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Ironduke
11 Nov 08,, 22:50
"Ahmadinejad welcomes Obama change"

(CNN) -- Iranian President Mahmoud Ahmadinejad congratulated U.S. President-elect Barack Obama -- the first time an Iranian leader has offered such wishes to a U.S. president-elect since the 1979 Islamic Revolution.

One analyst said the welcome was a gesture from the hard-line president that he is open to a more conciliatory relationship with the U.S.

Ahmadinejad said Tehran "welcomes basic and fair changes in U.S. policies and conducts," according to the state-run Islamic Republic News Agency on Thursday.

Relations between the United States and Iran have historically been chilly, and have been further strained in recent years over Iran's nuclear program.

Tehran insists the program exists for peaceful purposes, but the United States and other Western nations are concerned by Iran's refusal to halt uranium enrichment activities.

"I hope you will prefer real public interests and justice to the never-ending demands of a selfish minority and seize the opportunity to serve people so that you will be remembered with high esteem," Ahmadinejad told Obama in his statement, IRNA said.

"The Americans who have spiritual tendencies expect the government to spend all its power in line with serving the people, rectify the critical situation facing the U.S., restore lost reputation as well as their hope and spirit, fully respect human rights and strengthen family foundations.

"Other nations also expect war-oriented policies, occupation, bullying, contempt of nations and imposing discriminatory policies on them to be replaced by the ones advocating justice, respect for human rights, friendship and non-interference in other countries' internal affairs," Ahmadinejad said.

"They also want U.S. intervention to be limited to its borders, especially in the Middle East. It is highly expected to reverse the unfair attitude toward restoring the rights of the Palestinians, Iraqis and Afghans. The great nation of Iran welcomes basic and fair changes in U.S. policies and conducts, especially in the region."

Saeed Leilaz, an independent analyst in Tehran, told The Associated Press that Ahmadinejad's message was a "positive step" that now leaves Washington with the responsibility for the next one.

Leilaz added he believes Obama's victory will "weaken radicalism" in Afghanistan, Iraq, Iran and North Korea.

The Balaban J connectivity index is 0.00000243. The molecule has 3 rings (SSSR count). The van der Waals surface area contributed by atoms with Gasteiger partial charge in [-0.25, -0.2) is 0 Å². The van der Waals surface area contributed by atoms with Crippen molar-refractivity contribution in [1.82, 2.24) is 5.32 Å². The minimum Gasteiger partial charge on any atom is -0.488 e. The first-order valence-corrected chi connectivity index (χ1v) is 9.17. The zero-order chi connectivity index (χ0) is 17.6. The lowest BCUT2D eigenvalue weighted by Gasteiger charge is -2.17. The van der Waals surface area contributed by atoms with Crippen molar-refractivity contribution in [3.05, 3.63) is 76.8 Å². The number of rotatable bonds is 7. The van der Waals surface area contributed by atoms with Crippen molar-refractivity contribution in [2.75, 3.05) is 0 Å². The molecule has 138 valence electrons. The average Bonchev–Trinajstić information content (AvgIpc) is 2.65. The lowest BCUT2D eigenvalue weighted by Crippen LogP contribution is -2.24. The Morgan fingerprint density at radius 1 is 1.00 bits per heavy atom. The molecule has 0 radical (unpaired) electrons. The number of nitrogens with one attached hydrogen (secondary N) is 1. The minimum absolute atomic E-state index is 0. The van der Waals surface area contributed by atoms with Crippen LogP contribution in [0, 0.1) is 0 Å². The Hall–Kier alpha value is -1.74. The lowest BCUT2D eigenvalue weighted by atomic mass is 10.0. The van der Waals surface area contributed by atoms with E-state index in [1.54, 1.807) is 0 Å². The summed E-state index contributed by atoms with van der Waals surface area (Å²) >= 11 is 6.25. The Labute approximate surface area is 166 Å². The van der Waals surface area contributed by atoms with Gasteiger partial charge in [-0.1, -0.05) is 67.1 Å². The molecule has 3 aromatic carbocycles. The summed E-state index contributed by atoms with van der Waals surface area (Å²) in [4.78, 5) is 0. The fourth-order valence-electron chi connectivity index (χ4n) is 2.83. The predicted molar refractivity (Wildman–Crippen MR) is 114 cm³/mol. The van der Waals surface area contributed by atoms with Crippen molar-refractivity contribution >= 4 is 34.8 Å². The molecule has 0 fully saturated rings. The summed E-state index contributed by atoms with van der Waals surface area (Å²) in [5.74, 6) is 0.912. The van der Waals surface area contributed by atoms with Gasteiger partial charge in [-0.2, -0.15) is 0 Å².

On Wednesday, Iran's first official reaction to Obama's victory was cautious optimism, praising the end of what it termed "Bush's defeated policies."

It added that Obama "can play an important role in future relations between the U.S. and Asia and the Middle East."

CNN Chief International Correspondent Christiane Amanpour says that in the U.S., many former secretaries of state and other officials also believe in playing that role.

They say an Obama administration should explore the possibility of engaging with Iran and even restoring diplomatic relations as a way to help solve challenges such as Iran's nuclear program and its role in regional power politics in Iraq, Afghanistan and the Middle East peace process.

Asked in a July debate whether he would meet leaders of Iran, Syria, Venezuela, Cuba and North Korea separately and without precondition during the first year of his administration, Obama said, "I would. And the reason is this, that the notion that somehow not talking to countries is punishment to them -- which has been the guiding diplomatic principle of this administration -- is ridiculous."

In September, Obama said: "Ahmadinejad is not the most powerful person in Iran. He may not be the right person to talk to. But I reserve the right, as president of the United States, to meet with anybody at a time and place of my choosing if I think it's going to keep America safe.
http://edition.cnn.com/2008/WORLD/meast/11/06/iran.obama/?iref=mpstoryview

Ironduke
12 Nov 08,, 23:21
Conservatives in Iran Back Ahmadinejad

TEHRAN — President Mahmoud Ahmadinejad received praise from Iran’s reformist politicians and withering criticism from its conservatives after he sent Barack Obama a letter last week congratulating him on winning the American presidential race.

But in a sign that conservatives fear their attacks might inadvertently strengthen a possible reformist candidate in Iran’s own presidential vote in June, their criticism has quickly shifted to early support for Mr. Ahmadinejad’s re-election.

The potential opponent is former President Mohammad Khatami. He has not announced his candidacy, but is under pressure from his political allies to run.

On Friday, Mr. Obama offered a public reaction to the letter in his first postelection news conference, saying that he would review it and respond appropriately. But he also said “Iran’s support of terrorist organizations, I think, is something that has to cease” and its suspected development of nuclear weapons was not acceptable.